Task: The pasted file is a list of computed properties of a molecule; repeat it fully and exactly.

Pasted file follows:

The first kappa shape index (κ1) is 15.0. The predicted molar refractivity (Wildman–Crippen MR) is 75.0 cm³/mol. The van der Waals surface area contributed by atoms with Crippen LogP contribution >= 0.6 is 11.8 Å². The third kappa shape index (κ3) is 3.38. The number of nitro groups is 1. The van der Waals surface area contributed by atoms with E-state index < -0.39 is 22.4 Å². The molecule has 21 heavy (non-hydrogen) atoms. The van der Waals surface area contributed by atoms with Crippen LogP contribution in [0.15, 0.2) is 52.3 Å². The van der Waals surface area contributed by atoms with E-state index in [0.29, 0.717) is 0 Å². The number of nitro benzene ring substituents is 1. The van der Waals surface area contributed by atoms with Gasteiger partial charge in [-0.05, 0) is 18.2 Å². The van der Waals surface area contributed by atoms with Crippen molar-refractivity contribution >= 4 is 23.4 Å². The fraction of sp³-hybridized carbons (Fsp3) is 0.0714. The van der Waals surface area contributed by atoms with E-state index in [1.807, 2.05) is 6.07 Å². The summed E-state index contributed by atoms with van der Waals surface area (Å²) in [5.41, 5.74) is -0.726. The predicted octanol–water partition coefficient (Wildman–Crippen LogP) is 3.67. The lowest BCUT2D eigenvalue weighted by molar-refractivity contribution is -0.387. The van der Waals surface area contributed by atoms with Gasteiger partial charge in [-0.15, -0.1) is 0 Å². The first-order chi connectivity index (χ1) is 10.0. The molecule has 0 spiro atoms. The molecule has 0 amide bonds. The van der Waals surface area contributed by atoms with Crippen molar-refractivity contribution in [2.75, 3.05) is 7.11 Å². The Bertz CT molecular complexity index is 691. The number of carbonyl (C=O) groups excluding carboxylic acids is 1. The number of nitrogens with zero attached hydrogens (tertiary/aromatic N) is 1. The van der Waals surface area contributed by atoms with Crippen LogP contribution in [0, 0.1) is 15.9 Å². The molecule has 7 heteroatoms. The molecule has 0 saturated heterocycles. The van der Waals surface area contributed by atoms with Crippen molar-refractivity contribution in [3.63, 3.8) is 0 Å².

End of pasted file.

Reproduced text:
The first kappa shape index (κ1) is 15.0. The predicted molar refractivity (Wildman–Crippen MR) is 75.0 cm³/mol. The van der Waals surface area contributed by atoms with Crippen LogP contribution >= 0.6 is 11.8 Å². The third kappa shape index (κ3) is 3.38. The number of nitro groups is 1. The van der Waals surface area contributed by atoms with E-state index < -0.39 is 22.4 Å². The molecule has 21 heavy (non-hydrogen) atoms. The van der Waals surface area contributed by atoms with Crippen LogP contribution in [0.15, 0.2) is 52.3 Å². The van der Waals surface area contributed by atoms with E-state index in [0.29, 0.717) is 0 Å². The number of nitro benzene ring substituents is 1. The van der Waals surface area contributed by atoms with Gasteiger partial charge in [-0.05, 0) is 18.2 Å². The van der Waals surface area contributed by atoms with Crippen molar-refractivity contribution >= 4 is 23.4 Å². The fraction of sp³-hybridized carbons (Fsp3) is 0.0714. The van der Waals surface area contributed by atoms with E-state index in [1.807, 2.05) is 6.07 Å². The summed E-state index contributed by atoms with van der Waals surface area (Å²) in [5.41, 5.74) is -0.726. The predicted octanol–water partition coefficient (Wildman–Crippen LogP) is 3.67. The lowest BCUT2D eigenvalue weighted by molar-refractivity contribution is -0.387. The van der Waals surface area contributed by atoms with Gasteiger partial charge in [-0.15, -0.1) is 0 Å². The first-order chi connectivity index (χ1) is 10.0. The molecule has 0 spiro atoms. The molecule has 0 amide bonds. The van der Waals surface area contributed by atoms with Crippen molar-refractivity contribution in [2.75, 3.05) is 7.11 Å². The Bertz CT molecular complexity index is 691. The number of carbonyl (C=O) groups excluding carboxylic acids is 1. The number of nitrogens with zero attached hydrogens (tertiary/aromatic N) is 1. The van der Waals surface area contributed by atoms with Crippen LogP contribution in [0, 0.1) is 15.9 Å². The molecule has 7 heteroatoms. The molecule has 0 saturated heterocycles. The van der Waals surface area contributed by atoms with Crippen molar-refractivity contribution in [3.63, 3.8) is 0 Å².